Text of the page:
6:30: Entertain herself in the room with you while you put together dinner for animals and people. Dinner.
7:30: She can wind down with you in the living room, while you eat or watch TV or whatever you’d like to do. Make sure she has toys and water.
8pm: Pick up her water, but she can stay out.
9pm: Crate time!
10pm: Take her out for one last potty, then back in her crate for the night. (Or in bed with you.) This will give her 8 hours to hold it before 6am. If you let her out earlier in the morning than that, then of course you can put her to bed earlier, too. Young puppies cannot hold it for 8 hours; adjust accordingly.
The difference between a 4 month (or younger) puppy and a 9 month puppy is that a 4-6 month puppy will try and get you to play while they’re sitting at the desk (or while you’re making dinner, relaxing, etc), and must constantly be re-directed toward their toys or asked to settle down. As they get older, that gets less and less, until a 9 month old puppy has the possibility of being re-directed and entertaining themselves. That doesn’t mean they WILL be re-directed to entertain themselves: it means that if you’ve been working on it the whole time, they’ll probably have learned it by then. An older puppy will also need less focused playtime, so you can either have fewer long sessions of playtime, or just as many short sessions.
If you’re really careful about chewing and pottying, you can start trusting your dog to wander around a little bit as they get older. My dog, Cash, came to me at 3 months (12 weeks) and was allowed the run of the house by the time he was 5-6 months old, as long as I remembered to take him out to potty regularly. By the time he was 7 months old, he was as trustworthy as most adult dogs, and could entertain himself. However:
1. Cash is highly trainable.
2. I’m a dog trainer.
3. I was RELIGIOUS about making sure I followed the above schedule TO THE LETTER.
The above schedule would have to be adjusted slightly to better fit each dog and owner combination, but it’ll at least give you a place to start!J
Advertisements

5 thoughts on “Puppy Schedule

  1. Pingback: Teaching your dog to be zen « Jenna McDonald's Feathers and Fur

  2. Pingback: Developmental stages | Jenna McDonald's Feathers and Fur

  3. Thanks so much for the help you’re providing with your blog! I have a couple of (I think) basic questions :1. How long should I give my 12 week old lab puppy to go potty when it’s potty time? Do we stay out for 3 minutes or 15? and 2. How do we handle it if there is an accident during play or leash time? Clapping my hands, saying “no” doesn’t usually stop her so it feels like an empty gesture to take her outside and give the potty command then. Do I just clean it up and continue with the schedule as if it didn’t happen?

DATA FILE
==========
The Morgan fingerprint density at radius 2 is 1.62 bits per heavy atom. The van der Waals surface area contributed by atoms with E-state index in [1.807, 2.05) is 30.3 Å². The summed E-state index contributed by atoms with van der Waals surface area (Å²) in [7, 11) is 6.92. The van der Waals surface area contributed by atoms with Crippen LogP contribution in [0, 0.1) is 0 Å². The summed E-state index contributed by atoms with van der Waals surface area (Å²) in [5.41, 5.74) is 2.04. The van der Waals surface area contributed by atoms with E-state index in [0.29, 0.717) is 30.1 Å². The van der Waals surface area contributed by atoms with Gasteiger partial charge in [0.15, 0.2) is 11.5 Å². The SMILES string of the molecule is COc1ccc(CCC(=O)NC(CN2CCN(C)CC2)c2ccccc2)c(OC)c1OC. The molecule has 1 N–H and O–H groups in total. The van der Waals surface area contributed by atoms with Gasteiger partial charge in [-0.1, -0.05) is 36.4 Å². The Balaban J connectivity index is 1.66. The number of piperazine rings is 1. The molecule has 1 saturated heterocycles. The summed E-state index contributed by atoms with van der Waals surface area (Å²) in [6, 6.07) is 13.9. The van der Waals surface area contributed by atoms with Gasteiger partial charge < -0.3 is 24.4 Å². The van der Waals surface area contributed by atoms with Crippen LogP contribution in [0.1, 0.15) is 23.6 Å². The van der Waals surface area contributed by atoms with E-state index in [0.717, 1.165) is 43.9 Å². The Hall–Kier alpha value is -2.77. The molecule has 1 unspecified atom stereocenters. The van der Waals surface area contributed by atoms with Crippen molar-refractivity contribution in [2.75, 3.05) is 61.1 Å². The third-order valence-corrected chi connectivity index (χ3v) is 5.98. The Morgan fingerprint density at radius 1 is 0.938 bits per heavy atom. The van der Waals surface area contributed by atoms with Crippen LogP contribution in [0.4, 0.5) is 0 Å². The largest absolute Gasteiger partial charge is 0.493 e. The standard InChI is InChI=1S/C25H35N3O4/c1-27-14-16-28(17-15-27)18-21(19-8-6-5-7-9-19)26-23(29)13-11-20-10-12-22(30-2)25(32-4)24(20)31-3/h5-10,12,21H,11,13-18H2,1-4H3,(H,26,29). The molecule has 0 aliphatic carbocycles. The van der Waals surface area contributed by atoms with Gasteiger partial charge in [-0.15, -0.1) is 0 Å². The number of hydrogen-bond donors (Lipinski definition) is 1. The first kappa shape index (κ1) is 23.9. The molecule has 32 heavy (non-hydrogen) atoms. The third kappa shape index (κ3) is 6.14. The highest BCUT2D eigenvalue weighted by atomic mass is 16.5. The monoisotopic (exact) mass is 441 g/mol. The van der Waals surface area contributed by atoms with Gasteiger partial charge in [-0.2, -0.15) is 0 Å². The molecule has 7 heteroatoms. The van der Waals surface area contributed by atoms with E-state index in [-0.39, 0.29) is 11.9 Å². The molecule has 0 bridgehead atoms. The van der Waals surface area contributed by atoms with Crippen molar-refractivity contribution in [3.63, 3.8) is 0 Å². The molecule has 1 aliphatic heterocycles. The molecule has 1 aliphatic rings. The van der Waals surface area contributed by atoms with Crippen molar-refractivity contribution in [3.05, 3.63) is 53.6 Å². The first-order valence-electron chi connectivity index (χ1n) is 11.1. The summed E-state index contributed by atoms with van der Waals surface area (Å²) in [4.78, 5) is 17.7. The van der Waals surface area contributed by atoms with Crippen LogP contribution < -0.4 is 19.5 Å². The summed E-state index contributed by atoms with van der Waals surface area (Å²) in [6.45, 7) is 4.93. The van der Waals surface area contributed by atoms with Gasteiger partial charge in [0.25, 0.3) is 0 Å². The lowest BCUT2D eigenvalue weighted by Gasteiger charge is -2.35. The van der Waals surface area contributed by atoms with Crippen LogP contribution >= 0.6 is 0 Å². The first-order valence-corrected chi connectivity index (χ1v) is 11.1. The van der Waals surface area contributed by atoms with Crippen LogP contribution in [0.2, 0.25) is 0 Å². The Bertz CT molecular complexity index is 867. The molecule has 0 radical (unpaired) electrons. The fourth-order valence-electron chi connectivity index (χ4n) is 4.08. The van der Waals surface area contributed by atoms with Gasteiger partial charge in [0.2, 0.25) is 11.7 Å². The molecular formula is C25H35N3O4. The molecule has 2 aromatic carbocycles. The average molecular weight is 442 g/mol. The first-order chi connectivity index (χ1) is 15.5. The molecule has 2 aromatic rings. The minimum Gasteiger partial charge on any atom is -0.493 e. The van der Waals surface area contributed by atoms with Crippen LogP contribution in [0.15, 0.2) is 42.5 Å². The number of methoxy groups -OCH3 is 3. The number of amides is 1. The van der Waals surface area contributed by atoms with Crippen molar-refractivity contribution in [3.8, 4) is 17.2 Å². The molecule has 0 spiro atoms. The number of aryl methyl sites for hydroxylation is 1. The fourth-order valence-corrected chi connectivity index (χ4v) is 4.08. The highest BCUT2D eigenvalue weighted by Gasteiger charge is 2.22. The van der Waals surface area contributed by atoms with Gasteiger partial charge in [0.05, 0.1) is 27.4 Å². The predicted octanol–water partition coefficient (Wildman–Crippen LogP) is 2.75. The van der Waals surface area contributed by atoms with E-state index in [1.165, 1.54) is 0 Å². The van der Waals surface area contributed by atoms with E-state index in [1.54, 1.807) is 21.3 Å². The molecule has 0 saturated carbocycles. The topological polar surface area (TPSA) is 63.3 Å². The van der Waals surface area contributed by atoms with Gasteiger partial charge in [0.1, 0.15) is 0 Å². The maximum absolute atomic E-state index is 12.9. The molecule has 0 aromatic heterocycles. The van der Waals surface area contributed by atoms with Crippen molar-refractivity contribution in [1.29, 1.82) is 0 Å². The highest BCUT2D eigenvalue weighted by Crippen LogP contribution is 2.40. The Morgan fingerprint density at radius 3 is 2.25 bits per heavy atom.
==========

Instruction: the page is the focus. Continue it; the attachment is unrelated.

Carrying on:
• Hi, Cori! Good questions!

      1. I always give young puppies like that just a few minutes. I figure if they haven’t gone in 2 or 3, they’re probably going to get distracted and not go at all! Some people do give them longer, but I’d rather they learn from the outset that we go potty FIRST, and then play. If they don’t potty then, I re-crate them and take them out again in 15-20 minutes.

      2. If there’s an accident during play (and there will be many, because they don’t know yet to use their muscles to push and fully empty their bladders, so they usually go back inside with a partially full bladder!), clap your hands and yell “no” even though it seems like it doesn’t help. Your puppy’s attention is being drawn to the fact that they’re doing something wrong. Scoot them outside ASAP, and praise them when they’re standing on the grass. If they finish peeing out there, great! Celebrate with treats! If they don’t (more likely; either they already finished or you startled the pee back into them!) praise them for standing on the grass anyway, crate them while you clean up, and then take them back outside to potty. They probably still need to pee! At that point, re-start the schedule with crating (if they don’t pee) or out time (if they do pee).

      Jenna

Leave a Reply

Fill in your details below or click an icon to log in:

WordPress.com Logo

You are commenting using your WordPress.com account. Log Out / Change )

Twitter picture

You are commenting using your Twitter account. Log Out / Change )

Facebook photo

You are commenting using your Facebook account. Log Out / Change )

Google+ photo

You are commenting using your Google+ account. Log Out / Change )

Connecting to %s